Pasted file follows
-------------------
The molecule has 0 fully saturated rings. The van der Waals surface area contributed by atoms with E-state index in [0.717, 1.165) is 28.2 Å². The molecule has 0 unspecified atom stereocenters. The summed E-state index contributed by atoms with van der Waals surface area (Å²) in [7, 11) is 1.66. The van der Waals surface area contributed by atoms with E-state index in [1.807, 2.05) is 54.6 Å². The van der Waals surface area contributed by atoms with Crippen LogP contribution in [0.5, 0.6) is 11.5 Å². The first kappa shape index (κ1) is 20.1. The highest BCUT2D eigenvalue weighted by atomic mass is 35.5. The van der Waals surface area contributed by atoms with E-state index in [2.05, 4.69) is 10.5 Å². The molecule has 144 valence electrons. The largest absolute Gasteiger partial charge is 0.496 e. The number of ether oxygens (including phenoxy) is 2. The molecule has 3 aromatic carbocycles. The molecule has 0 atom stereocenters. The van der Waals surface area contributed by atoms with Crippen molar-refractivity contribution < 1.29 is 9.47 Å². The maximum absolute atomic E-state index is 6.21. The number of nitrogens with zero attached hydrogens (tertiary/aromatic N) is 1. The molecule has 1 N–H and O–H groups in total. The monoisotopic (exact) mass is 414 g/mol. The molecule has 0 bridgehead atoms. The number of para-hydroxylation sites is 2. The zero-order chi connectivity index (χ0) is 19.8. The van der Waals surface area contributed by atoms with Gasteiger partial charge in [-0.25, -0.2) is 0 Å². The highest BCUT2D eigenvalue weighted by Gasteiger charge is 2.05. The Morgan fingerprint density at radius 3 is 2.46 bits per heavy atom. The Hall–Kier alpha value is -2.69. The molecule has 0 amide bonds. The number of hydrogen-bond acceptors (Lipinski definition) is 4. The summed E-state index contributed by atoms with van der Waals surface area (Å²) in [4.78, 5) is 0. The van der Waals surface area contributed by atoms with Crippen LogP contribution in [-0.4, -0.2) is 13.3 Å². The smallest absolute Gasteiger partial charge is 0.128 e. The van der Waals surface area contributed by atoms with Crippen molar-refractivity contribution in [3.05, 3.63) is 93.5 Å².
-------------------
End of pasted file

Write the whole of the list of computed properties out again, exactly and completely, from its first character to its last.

The molecule has 0 fully saturated rings. The van der Waals surface area contributed by atoms with E-state index in [0.717, 1.165) is 28.2 Å². The molecule has 0 unspecified atom stereocenters. The summed E-state index contributed by atoms with van der Waals surface area (Å²) in [7, 11) is 1.66. The van der Waals surface area contributed by atoms with E-state index in [1.807, 2.05) is 54.6 Å². The van der Waals surface area contributed by atoms with Crippen LogP contribution in [0.5, 0.6) is 11.5 Å². The first kappa shape index (κ1) is 20.1. The highest BCUT2D eigenvalue weighted by atomic mass is 35.5. The van der Waals surface area contributed by atoms with E-state index in [2.05, 4.69) is 10.5 Å². The molecule has 144 valence electrons. The largest absolute Gasteiger partial charge is 0.496 e. The number of ether oxygens (including phenoxy) is 2. The molecule has 3 aromatic carbocycles. The molecule has 0 atom stereocenters. The van der Waals surface area contributed by atoms with Crippen molar-refractivity contribution < 1.29 is 9.47 Å². The maximum absolute atomic E-state index is 6.21. The number of nitrogens with zero attached hydrogens (tertiary/aromatic N) is 1. The molecule has 1 N–H and O–H groups in total. The monoisotopic (exact) mass is 414 g/mol. The molecule has 0 bridgehead atoms. The number of para-hydroxylation sites is 2. The zero-order chi connectivity index (χ0) is 19.8. The van der Waals surface area contributed by atoms with Gasteiger partial charge in [-0.25, -0.2) is 0 Å². The highest BCUT2D eigenvalue weighted by Gasteiger charge is 2.05. The Morgan fingerprint density at radius 3 is 2.46 bits per heavy atom. The Hall–Kier alpha value is -2.69. The molecule has 0 amide bonds. The number of hydrogen-bond acceptors (Lipinski definition) is 4. The summed E-state index contributed by atoms with van der Waals surface area (Å²) in [4.78, 5) is 0. The van der Waals surface area contributed by atoms with Crippen LogP contribution in [-0.4, -0.2) is 13.3 Å². The smallest absolute Gasteiger partial charge is 0.128 e. The van der Waals surface area contributed by atoms with Crippen molar-refractivity contribution in [3.05, 3.63) is 93.5 Å².